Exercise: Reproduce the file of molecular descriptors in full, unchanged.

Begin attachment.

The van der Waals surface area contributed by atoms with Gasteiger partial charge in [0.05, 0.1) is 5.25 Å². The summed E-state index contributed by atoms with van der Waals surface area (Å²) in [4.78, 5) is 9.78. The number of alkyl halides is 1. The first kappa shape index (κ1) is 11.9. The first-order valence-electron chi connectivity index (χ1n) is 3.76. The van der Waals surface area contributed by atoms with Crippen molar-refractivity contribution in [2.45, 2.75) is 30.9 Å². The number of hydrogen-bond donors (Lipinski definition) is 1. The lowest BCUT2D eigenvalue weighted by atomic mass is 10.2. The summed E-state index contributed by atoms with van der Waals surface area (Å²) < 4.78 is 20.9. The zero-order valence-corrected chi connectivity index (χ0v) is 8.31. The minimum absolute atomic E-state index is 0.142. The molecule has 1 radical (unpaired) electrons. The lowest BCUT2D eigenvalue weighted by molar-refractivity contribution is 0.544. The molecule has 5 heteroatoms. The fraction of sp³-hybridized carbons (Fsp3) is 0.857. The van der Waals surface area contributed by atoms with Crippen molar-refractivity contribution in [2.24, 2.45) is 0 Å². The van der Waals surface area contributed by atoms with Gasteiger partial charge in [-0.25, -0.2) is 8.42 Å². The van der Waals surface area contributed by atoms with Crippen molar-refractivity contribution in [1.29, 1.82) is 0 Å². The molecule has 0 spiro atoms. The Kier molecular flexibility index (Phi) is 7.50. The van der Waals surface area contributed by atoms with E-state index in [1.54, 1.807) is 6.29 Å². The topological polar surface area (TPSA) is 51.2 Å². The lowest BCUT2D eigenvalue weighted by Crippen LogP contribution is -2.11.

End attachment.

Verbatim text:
The van der Waals surface area contributed by atoms with Gasteiger partial charge in [0.05, 0.1) is 5.25 Å². The summed E-state index contributed by atoms with van der Waals surface area (Å²) in [4.78, 5) is 9.78. The number of alkyl halides is 1. The first kappa shape index (κ1) is 11.9. The first-order valence-electron chi connectivity index (χ1n) is 3.76. The van der Waals surface area contributed by atoms with Crippen molar-refractivity contribution in [2.45, 2.75) is 30.9 Å². The number of hydrogen-bond donors (Lipinski definition) is 1. The lowest BCUT2D eigenvalue weighted by atomic mass is 10.2. The summed E-state index contributed by atoms with van der Waals surface area (Å²) < 4.78 is 20.9. The zero-order valence-corrected chi connectivity index (χ0v) is 8.31. The minimum absolute atomic E-state index is 0.142. The molecule has 1 radical (unpaired) electrons. The lowest BCUT2D eigenvalue weighted by molar-refractivity contribution is 0.544. The molecule has 5 heteroatoms. The fraction of sp³-hybridized carbons (Fsp3) is 0.857. The van der Waals surface area contributed by atoms with Crippen molar-refractivity contribution in [2.24, 2.45) is 0 Å². The van der Waals surface area contributed by atoms with Gasteiger partial charge in [-0.25, -0.2) is 8.42 Å². The van der Waals surface area contributed by atoms with Crippen molar-refractivity contribution in [1.29, 1.82) is 0 Å². The molecule has 0 spiro atoms. The Kier molecular flexibility index (Phi) is 7.50. The van der Waals surface area contributed by atoms with E-state index in [1.54, 1.807) is 6.29 Å². The topological polar surface area (TPSA) is 51.2 Å². The lowest BCUT2D eigenvalue weighted by Crippen LogP contribution is -2.11.